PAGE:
October 4 2022 12:45 PM E-paper Subscribe Sign in My Account Sign out

Long working hours increase chance of death — UN

Man Sitting At His Desk Working On Computer
(Photo: Pixabay)
AMMAN — Long working hours led to 745,000 deaths from stroke and ischemic heart disease in 2016 — a 29 per cent increase since 2000 — according to UN report published on Monday.اضافة اعلان

The report by the UN’s World Health Organization (WHO) and the International Labor Organization (ILO) was published in Environment International, and according to a WHO statement, was the first global analysis to measure loss of life and health associated with working long hours. 

The health organization and the ILO estimate that, in 2016, some 398,000 people died from stroke and around 347,000 from heart disease as a result of having worked at least 55 hours a week. Between 2000 and 2016, the number of deaths from heart disease due to working long hours increased by 42 percent, and from stroke by 19 percent.

The report added that work-related diseases significantly affected men more than women (72 percent of deaths occurred among males), people living in the Western Pacific and South-East Asia regions, and middle-aged or older workers. Most of the deaths recorded were among people dying aged 60 to 79 years, who had worked for 55 hours or more per week between the ages of 45 and 74 years old.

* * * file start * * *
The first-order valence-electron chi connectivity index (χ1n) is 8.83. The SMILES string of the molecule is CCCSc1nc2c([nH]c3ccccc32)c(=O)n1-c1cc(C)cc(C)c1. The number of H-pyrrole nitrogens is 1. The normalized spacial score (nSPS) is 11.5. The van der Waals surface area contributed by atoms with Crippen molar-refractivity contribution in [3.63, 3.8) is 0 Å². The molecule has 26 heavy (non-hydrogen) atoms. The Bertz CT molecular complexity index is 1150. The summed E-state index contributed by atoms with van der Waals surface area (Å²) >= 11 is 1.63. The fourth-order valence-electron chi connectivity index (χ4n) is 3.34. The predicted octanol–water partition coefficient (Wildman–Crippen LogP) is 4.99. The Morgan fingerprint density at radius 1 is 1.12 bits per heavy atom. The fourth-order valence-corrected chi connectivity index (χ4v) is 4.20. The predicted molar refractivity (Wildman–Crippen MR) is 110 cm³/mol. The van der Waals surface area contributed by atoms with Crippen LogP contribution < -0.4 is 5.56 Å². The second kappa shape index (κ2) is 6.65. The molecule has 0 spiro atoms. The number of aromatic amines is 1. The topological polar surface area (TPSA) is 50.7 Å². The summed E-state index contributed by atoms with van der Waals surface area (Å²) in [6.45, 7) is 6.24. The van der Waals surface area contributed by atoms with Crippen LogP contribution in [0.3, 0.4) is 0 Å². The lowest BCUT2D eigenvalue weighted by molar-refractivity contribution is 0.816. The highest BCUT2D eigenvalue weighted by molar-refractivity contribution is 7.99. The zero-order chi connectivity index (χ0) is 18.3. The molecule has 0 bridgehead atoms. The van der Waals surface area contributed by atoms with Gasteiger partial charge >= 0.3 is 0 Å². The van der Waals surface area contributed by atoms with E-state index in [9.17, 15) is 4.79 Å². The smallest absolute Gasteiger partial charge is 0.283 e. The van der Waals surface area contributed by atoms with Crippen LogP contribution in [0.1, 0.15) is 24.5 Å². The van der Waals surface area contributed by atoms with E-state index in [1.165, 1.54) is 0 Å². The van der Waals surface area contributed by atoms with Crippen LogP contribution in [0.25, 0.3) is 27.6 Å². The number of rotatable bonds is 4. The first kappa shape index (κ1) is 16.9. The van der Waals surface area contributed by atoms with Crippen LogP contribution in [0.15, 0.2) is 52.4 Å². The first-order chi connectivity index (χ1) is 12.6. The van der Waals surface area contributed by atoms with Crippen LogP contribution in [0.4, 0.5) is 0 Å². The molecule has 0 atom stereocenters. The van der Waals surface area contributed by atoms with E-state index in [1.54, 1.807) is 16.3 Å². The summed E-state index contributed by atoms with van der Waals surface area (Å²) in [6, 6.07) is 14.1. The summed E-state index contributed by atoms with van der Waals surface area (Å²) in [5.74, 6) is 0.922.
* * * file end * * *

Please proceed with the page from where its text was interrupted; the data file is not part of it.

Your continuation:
The study concluded that working 55 or more hours per week is associated with an estimated 35 percent higher risk of a stroke and a 17 percent higher risk of dying from ischemic heart disease, compared to working 35 to 40 hours a week.

“Working 55 hours or more per week is a serious health hazard,” Maria Neira, director of the WHO’s Department of Environment, Climate Change, and Health, said in the statement. “It’s time that we all, governments, employers, and employees wake up to the fact that long working hours can lead to premature death.”

The report added that the number of people working long hours is increasing, and currently stands at 9 percent of the total population globally.  This trend puts even more people at risk of work-related disability and early death, the statement said.

The new analysis comes as the COVID-19 pandemic shines a spotlight on managing working hours; the pandemic is accelerating developments that could feed the trend towards increased working time.

“The COVID-19 pandemic has significantly changed the way many people work,” said Tedros Adhanom Ghebreyesus, WHO director-general. “Teleworking has become the norm in many industries, often blurring the boundaries between home and work. In addition, many businesses have been forced to scale back or shut down operations to save money, and people who are still on the payroll end up working longer hours.” 

He added that “no job is worth the risk of stroke or heart disease. Governments, employers, and workers need to work together to agree on limits to protect the health of workers.”

The statement urged governments, employers, and workers to take action to combat long working hours.

Read more Business stories.